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NF-κB in cancer: from innocent bystander to major culprit

Key Points

  • Nuclear factor of κB (NF-κB) is a transcriptional regulator that is made up of different protein dimers that bind a common sequence motif known as the κB site.

  • Although NF-κB target genes have been most intensely studied for their involvement in immunity and inflammation, this transcription factor also regulates cell proliferation, apoptosis and cell migration. Therefore, it is not surprising that NF-κB has been shown to be constitutively activated in several types of cancer cell.

  • NF-κB activity is tightly controlled by several regulatory proteins, and disruption of this process has been associated with various haematological malignancies, as well as epithelial tumours such as breast cancer.

  • A causal connection between inflammation and cancer has been suspected for many years. Because NF-κB becomes activated in response to inflammatory stimuli and its constitutive activation has been associated with cancer, NF-κB might also serve as the missing link between these two processes. Numerous inhibitors of NF-κB are therefore under development or have been developed.

  • Because of the widespread importance of this factor, it has been difficult to develop NF-κB inhibitors that act specifically in cancer cells. Learning more about the complicated process of NF-κB regulation should lead to better therapeutic approaches to target the factor in specific cell types.


Nuclear factor of κB (NF-κB) is a sequence-specific transcription factor that is known to be involved in the inflammatory and innate immune responses. Although the importance of NF-κB in immunity is undisputed, recent evidence indicates that NF-κB and the signalling pathways that are involved in its activation are also important for tumour development. NF-κB should therefore receive as much attention from cancer researchers as it has already from immunologists.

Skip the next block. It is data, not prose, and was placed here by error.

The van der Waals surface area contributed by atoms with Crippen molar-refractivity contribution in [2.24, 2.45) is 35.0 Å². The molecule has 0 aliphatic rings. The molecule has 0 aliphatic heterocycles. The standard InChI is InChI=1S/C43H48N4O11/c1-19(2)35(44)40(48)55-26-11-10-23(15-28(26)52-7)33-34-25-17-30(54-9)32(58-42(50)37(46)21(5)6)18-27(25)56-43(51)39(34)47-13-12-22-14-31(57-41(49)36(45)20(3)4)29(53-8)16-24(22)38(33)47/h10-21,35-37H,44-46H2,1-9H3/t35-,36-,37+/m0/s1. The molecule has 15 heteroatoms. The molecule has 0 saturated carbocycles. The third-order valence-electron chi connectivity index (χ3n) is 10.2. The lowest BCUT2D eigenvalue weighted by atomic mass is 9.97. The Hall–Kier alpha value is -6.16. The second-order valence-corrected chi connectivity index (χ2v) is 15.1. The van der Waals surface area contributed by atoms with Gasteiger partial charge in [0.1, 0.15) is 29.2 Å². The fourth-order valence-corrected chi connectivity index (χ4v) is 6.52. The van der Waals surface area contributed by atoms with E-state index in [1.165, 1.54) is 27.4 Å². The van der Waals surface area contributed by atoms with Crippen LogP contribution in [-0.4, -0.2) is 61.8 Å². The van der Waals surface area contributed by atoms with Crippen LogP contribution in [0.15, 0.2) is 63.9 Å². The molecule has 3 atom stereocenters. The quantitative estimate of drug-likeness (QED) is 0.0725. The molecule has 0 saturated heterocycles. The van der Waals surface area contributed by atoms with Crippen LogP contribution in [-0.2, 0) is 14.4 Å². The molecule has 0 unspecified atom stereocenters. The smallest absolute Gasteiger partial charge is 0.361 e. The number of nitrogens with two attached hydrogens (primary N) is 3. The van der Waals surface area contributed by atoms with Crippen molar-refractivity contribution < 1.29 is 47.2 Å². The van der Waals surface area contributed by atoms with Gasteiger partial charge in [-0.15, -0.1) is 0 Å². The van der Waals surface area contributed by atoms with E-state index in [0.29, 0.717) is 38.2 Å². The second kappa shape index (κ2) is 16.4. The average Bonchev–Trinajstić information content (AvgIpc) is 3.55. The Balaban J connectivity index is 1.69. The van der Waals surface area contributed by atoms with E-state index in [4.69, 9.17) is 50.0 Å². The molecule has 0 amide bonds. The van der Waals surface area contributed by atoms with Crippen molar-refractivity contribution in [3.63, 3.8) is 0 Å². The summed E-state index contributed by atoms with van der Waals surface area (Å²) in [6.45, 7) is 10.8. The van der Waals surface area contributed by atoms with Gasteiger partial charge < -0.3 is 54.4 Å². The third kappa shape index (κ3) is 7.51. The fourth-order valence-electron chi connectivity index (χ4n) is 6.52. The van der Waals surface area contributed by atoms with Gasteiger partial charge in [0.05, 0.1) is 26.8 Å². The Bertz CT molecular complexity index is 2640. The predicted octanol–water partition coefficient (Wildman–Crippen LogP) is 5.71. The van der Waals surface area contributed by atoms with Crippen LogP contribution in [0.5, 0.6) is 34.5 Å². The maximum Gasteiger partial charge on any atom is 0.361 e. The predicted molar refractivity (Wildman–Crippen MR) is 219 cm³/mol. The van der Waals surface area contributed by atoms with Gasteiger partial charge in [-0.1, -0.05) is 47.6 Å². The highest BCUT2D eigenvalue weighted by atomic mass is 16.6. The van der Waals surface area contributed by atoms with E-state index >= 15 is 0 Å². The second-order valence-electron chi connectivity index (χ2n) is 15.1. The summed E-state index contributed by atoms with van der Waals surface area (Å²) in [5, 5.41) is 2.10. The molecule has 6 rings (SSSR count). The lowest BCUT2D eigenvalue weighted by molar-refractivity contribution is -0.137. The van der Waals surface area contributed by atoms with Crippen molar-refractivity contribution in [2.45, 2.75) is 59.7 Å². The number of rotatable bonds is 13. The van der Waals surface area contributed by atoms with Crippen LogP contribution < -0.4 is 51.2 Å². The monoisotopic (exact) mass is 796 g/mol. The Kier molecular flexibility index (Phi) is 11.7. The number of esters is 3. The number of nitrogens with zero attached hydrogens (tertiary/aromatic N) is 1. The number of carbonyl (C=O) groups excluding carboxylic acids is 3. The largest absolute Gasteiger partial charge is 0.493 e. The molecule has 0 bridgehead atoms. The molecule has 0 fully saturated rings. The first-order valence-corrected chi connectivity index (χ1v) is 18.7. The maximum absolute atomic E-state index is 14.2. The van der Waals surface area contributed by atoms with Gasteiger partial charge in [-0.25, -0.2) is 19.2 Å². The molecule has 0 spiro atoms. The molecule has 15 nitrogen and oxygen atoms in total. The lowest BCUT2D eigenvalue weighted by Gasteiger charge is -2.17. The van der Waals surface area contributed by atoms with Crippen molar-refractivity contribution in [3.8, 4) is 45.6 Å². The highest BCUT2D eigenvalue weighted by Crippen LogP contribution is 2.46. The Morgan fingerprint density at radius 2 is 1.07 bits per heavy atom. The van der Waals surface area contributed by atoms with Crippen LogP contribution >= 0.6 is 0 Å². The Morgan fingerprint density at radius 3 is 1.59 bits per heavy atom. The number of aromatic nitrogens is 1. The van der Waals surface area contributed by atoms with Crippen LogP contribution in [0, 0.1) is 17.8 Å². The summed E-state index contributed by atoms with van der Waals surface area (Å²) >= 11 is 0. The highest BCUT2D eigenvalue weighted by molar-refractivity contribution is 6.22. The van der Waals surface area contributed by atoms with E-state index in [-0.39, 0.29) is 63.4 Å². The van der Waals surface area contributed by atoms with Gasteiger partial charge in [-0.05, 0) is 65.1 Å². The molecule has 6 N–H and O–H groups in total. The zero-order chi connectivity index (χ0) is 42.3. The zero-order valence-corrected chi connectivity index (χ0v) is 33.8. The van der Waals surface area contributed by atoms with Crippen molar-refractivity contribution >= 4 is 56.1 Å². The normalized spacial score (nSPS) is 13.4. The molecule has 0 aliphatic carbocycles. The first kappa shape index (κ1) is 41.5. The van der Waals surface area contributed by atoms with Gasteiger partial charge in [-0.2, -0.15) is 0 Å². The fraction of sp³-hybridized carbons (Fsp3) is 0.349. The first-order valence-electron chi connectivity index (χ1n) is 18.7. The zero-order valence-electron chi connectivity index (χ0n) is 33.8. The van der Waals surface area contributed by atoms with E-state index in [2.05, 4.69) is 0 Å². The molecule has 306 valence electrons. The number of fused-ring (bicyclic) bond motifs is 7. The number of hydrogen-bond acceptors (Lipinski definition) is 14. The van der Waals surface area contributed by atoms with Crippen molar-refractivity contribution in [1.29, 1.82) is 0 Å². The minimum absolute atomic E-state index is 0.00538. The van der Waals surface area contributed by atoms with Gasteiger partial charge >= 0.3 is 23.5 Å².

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Figure 1: The IKK complex controls two distinct NF-κB activation pathways.
Figure 2: NF-κB contributes to the induction of four classes of genes.
Figure 3: Different mechanisms by which NF-κB activation can contribute to leukaemia and lymphogenesis.
Figure 4: Signalling pathways that stimulate the proliferation of mammary epithelial cells by induction of cyclin D1 gene transcription.
Figure 5: Role of NF-κB in gastric and colorectal cancers.


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M. K. is the Frank and Else Schilling American Cancer Society Research Professor. Research in his laboratory is supported by the National Institutes of Health and the State of California Cancer Research Program, and the Breast Cancer Basic Research Program. Y. C., F. R. G. and Z.-W. L. are supported by postdoctoral fellowships from the California Breast Cancer Research Program, the Deutsche Forschungsgemeinschaft and the Cancer Research Institute, respectively.

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Correspondence to Michael Karin.

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A repeating sequence of 30–33 amino acids that is found in the ankyrin protein. The ankyrin repeat of IκB proteins is required for association with the nuclear localization signal of NF-κB proteins.


The effect of hormones or growth factors that act in the secretory cell itself is called autocrine, whereas the effect of those that act on adjacent cells is called paracrine.


The conflicting actions of multiple proteins that regulate the expression of certain genes.


A site in secondary lymphoid tissue where B cells are exposed to antigen, and are induced to either proliferate, mature or undergo cell death.


A female that has never borne offspring.


An Helicobacter pylori locus of approximately 40 kb that contains 31 genes. Several cag island genes have homology to genes that encode type IV secretion system proteins, which export proteins from bacterial cells. The terminal gene in the island, cagA, is commonly used as a marker for the entire cag locus.

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Karin, M., Cao, Y., Greten, F. et al. NF-κB in cancer: from innocent bystander to major culprit. Nat Rev Cancer 2, 301–310 (2002).

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